The Wandering Dude: Fishing

They say that the time you spend fishing is not deducted from your total time on earth.


The folks in Arkansas take that seriously. Anywhere you go, particularly in the Delta, there is proof. There’s not a drainage ditch so isolated that one can’t catch a person standing in front of a parked pickup waiting, hoping, fishing.


There isn’t a mobile home so old and derelict and depicting bitter poverty that it isn’t likely to have a fishing boat parked alongside it.


There must be something genetic in our love of fishing, maybe some archaic remnant left from when our common ancestors crawled from the sea. It wasn’t by accident, maybe, that one of the greatest religious figures in history chose fishermen to form his first group of followers.


When I was young, we fished a lot in natural lakes. They spread out across the Delta like pieces of a patchwork quilt, oxbows left when some river changed course or lowlands where creeks converged.


When we couldn’t travel, we resorted to man-made stock ponds. They were everywhere. My daddy had a small one that probably provided more childhood joy per square foot than Disney World. My grandmother told of taking me there when I was just a toddler and how I protested “I wants to ‘pish’ some more,” when she made me leave. She never tired of telling that story.


As I say, it is an inbred thing. So, on the farm we constructed a large pond. At night, the frogs sing us to sleep with their hopeful croaking. At dusk, one hears the fish slapping the water. A few years ago, a couple of Canadian Geese raised their first brood there. Each year they return with more friends and family. It has slowly become a self-sustaining ecosystem.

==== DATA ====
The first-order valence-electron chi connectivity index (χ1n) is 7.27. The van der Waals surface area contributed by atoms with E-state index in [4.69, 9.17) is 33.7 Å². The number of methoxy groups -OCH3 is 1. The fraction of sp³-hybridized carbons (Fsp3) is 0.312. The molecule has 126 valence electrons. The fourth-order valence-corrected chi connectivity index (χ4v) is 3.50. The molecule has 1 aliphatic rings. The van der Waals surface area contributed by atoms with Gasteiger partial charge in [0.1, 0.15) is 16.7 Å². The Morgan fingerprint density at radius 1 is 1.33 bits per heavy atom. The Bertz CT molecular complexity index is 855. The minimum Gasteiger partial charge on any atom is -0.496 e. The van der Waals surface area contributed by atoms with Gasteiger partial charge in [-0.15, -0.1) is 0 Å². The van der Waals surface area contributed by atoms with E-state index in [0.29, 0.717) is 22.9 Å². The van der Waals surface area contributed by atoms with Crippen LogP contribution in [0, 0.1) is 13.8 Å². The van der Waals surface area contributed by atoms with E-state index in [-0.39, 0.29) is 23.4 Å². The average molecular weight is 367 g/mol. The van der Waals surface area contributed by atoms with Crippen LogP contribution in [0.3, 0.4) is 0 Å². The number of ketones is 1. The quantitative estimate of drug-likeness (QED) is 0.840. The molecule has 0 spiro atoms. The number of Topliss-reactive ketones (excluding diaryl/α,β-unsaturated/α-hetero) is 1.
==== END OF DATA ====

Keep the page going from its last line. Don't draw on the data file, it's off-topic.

In the meantime, it provides us a place to ‘pish.’ It is a cheap date. We don’t need a fancy boat and trailer, just a pole and some bait picked up from beneath a bale of hay. That’s all Brenda needs at any rate. I’m not sure how long she would sit and fish if unmolested. I know for certain it would run into the hours. It makes her smile, and when she smiles, as John Steinbeck said, the world turns, “… in greased grooves.”


There are more hidden positives to fishing. For example, the old-timers of my youth used to say that the way they knew it was time to plant cotton was when the women fishing along the bayou quit sitting on buckets and started sitting on the ground. Are we losing such connections to our planet?


I don’t think a person can think evil thoughts while fishing. I’m pretty sure it lowers a person’s blood pressure. It certainly teaches us patience and optimism. Hemingway used it as a metaphor for the healing process. I just think it touches the best in us.


Now, if we could only get Congress to meet on a pond bank.



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